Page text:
A man has been shot dead in Sunday’s protests against Sudanese military leaders, which also injured dozens of people in Khartoum and other cities, doctors who have joined the anti-military coup movement said today.
Hundreds of thousands of Sudanese protested in the Sudanese capital, Kabul, on Friday, demanding the October 25 coup in which Abdel Fattah al-Burhan, a general who recently strengthened his military rule, -flash by the security forces.
The dead are 28-year-old Majum Mohammed Ahmad, who received “bullets in the chest during the brutal repression” of the protests in Khartoum, the Central Committee of Sudanese Doctors said in a statement.
They approached the presidential palace after weeks
Protesters tried to hold a sit-in outside the presidential palace, which they were able to approach for the first time after weeks of protests, but the crowd dispersed after sunset.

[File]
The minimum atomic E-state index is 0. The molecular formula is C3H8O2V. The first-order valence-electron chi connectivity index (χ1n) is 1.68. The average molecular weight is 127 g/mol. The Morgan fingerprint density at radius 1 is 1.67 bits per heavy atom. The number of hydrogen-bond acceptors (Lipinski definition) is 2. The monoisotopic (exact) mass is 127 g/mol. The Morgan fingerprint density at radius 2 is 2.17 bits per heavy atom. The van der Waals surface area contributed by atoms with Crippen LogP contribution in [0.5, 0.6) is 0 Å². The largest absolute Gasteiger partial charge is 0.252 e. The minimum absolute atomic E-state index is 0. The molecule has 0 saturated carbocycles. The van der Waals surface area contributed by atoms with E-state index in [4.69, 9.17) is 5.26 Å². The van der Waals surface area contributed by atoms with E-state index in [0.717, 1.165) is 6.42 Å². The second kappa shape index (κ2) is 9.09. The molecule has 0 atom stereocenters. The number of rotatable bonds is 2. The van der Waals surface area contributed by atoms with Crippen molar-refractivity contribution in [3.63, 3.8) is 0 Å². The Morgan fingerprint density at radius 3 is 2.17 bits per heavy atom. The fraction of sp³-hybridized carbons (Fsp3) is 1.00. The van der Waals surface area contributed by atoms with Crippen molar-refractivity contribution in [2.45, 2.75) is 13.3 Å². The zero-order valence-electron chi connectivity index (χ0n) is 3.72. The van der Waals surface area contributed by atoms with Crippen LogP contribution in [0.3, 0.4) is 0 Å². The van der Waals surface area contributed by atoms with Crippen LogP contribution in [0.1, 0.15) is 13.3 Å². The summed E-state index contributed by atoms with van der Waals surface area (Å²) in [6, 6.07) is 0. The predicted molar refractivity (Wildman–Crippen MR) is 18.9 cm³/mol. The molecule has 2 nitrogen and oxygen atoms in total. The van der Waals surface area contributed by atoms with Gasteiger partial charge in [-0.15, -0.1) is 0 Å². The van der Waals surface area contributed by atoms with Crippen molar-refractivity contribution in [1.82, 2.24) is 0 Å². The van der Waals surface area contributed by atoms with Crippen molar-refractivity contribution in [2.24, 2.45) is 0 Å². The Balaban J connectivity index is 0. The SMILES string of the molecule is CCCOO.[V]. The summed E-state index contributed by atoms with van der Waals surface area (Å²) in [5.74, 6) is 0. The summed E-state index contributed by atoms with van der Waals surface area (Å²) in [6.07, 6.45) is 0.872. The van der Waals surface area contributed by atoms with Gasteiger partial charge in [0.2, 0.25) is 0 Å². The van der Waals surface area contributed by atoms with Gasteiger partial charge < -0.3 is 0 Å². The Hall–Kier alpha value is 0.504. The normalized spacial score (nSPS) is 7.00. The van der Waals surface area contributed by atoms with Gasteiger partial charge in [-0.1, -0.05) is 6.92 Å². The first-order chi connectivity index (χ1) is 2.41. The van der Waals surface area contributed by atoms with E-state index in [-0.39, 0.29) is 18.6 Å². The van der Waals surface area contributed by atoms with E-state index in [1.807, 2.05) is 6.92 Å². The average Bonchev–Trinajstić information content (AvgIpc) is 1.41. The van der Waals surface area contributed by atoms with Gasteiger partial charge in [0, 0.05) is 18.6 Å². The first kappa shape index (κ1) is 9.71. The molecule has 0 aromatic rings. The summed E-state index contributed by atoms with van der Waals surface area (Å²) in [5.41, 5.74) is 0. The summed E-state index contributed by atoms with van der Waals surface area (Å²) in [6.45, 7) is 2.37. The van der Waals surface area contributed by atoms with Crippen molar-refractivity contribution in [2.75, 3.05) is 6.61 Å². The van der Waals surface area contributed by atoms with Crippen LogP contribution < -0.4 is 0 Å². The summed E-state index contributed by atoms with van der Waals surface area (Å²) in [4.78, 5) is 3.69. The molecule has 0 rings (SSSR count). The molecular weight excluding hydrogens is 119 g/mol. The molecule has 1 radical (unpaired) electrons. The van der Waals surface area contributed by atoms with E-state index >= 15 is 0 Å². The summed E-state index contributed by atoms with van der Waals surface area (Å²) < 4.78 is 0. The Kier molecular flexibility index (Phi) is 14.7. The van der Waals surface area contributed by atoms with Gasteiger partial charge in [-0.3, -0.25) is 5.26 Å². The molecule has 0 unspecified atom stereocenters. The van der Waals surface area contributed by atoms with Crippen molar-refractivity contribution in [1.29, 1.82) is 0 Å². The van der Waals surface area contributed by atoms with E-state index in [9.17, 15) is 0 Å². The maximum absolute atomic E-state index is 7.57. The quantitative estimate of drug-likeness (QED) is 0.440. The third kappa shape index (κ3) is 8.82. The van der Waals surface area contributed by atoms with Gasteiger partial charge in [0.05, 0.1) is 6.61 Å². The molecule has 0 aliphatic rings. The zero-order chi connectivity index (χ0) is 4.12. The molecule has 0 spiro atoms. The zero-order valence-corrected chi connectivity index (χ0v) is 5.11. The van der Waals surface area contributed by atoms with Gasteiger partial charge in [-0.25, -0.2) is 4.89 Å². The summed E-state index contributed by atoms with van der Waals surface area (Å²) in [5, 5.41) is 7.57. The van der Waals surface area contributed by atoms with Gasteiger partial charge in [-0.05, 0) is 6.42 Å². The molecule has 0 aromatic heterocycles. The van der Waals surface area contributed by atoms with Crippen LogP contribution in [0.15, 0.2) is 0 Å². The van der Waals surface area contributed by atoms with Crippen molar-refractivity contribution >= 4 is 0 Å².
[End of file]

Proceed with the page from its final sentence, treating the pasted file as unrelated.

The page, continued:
A total of 123 people were injured, according to the Ministry of Health, as a result of, as it states in its announcement, clashes with the police and the throwing of tear gas.
The demonstrations took place at the request of neighborhood resistance committees with the support of political parties and slogans against the military rule of the country.
In a statement, the military leader’s media adviser, General Abdel Fattah al-Burhan, said the army and security forces would maintain security in Sudan.
“The blatantly controversial and hostile tone (of the protests) could impede a smooth democratic transition,” he said in a statement issued late last night, stressing that the military supports the people’s aspirations for democracy.
Yesterday’s demonstrations took place on the third anniversary of the beginning of the uprising that led to the fall of dictator Omar al-Besir in April 2019.
The process of transition to democracy, which followed the fall of Besir, was halted in October by a coup.
The Forces of Freedom and Change (FLC), the spearhead of the uprising, called on the population to continue their mobilizations against military rule, predicting demonstrations on December 25 and 30.